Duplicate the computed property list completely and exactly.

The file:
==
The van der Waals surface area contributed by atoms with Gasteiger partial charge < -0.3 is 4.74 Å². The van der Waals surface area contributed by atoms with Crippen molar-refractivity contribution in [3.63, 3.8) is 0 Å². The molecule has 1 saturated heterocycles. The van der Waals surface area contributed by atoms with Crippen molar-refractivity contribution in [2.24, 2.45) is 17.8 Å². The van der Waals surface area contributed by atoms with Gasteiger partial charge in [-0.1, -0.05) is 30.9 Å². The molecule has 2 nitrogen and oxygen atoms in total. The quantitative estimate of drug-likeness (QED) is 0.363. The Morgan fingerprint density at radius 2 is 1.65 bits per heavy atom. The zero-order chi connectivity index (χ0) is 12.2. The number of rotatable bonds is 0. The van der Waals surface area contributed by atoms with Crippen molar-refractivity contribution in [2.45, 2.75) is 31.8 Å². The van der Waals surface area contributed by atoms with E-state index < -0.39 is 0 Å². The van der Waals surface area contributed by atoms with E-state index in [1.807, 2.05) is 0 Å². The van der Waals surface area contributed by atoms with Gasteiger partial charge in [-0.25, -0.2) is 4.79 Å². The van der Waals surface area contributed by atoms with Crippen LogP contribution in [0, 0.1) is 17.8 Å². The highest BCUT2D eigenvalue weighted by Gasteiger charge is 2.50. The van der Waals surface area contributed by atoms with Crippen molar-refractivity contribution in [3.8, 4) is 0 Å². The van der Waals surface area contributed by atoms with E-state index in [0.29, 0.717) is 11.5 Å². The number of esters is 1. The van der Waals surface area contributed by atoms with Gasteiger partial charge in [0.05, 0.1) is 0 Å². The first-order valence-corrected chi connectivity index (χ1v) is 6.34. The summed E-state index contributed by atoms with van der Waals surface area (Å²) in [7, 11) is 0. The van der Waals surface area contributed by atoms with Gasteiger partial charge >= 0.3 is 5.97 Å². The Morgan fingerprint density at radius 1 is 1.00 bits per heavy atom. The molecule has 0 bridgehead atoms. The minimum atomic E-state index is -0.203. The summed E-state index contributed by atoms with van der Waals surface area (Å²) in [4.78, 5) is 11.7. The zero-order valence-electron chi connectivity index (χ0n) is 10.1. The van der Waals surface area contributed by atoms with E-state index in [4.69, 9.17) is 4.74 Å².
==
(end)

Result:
The van der Waals surface area contributed by atoms with Gasteiger partial charge < -0.3 is 4.74 Å². The van der Waals surface area contributed by atoms with Crippen molar-refractivity contribution in [3.63, 3.8) is 0 Å². The molecule has 1 saturated heterocycles. The van der Waals surface area contributed by atoms with Crippen molar-refractivity contribution in [2.24, 2.45) is 17.8 Å². The van der Waals surface area contributed by atoms with Gasteiger partial charge in [-0.1, -0.05) is 30.9 Å². The molecule has 2 nitrogen and oxygen atoms in total. The quantitative estimate of drug-likeness (QED) is 0.363. The Morgan fingerprint density at radius 2 is 1.65 bits per heavy atom. The zero-order chi connectivity index (χ0) is 12.2. The number of rotatable bonds is 0. The van der Waals surface area contributed by atoms with Crippen molar-refractivity contribution in [2.45, 2.75) is 31.8 Å². The van der Waals surface area contributed by atoms with E-state index < -0.39 is 0 Å². The van der Waals surface area contributed by atoms with E-state index in [1.807, 2.05) is 0 Å². The van der Waals surface area contributed by atoms with Gasteiger partial charge in [-0.25, -0.2) is 4.79 Å². The van der Waals surface area contributed by atoms with Crippen LogP contribution in [0, 0.1) is 17.8 Å². The highest BCUT2D eigenvalue weighted by Gasteiger charge is 2.50. The van der Waals surface area contributed by atoms with Crippen molar-refractivity contribution in [3.8, 4) is 0 Å². The van der Waals surface area contributed by atoms with E-state index in [0.29, 0.717) is 11.5 Å². The number of esters is 1. The van der Waals surface area contributed by atoms with Gasteiger partial charge in [0.05, 0.1) is 0 Å². The first-order valence-corrected chi connectivity index (χ1v) is 6.34. The summed E-state index contributed by atoms with van der Waals surface area (Å²) in [7, 11) is 0. The van der Waals surface area contributed by atoms with Gasteiger partial charge >= 0.3 is 5.97 Å². The Morgan fingerprint density at radius 1 is 1.00 bits per heavy atom. The molecule has 0 bridgehead atoms. The minimum atomic E-state index is -0.203. The summed E-state index contributed by atoms with van der Waals surface area (Å²) in [4.78, 5) is 11.7. The zero-order valence-electron chi connectivity index (χ0n) is 10.1. The van der Waals surface area contributed by atoms with E-state index in [4.69, 9.17) is 4.74 Å².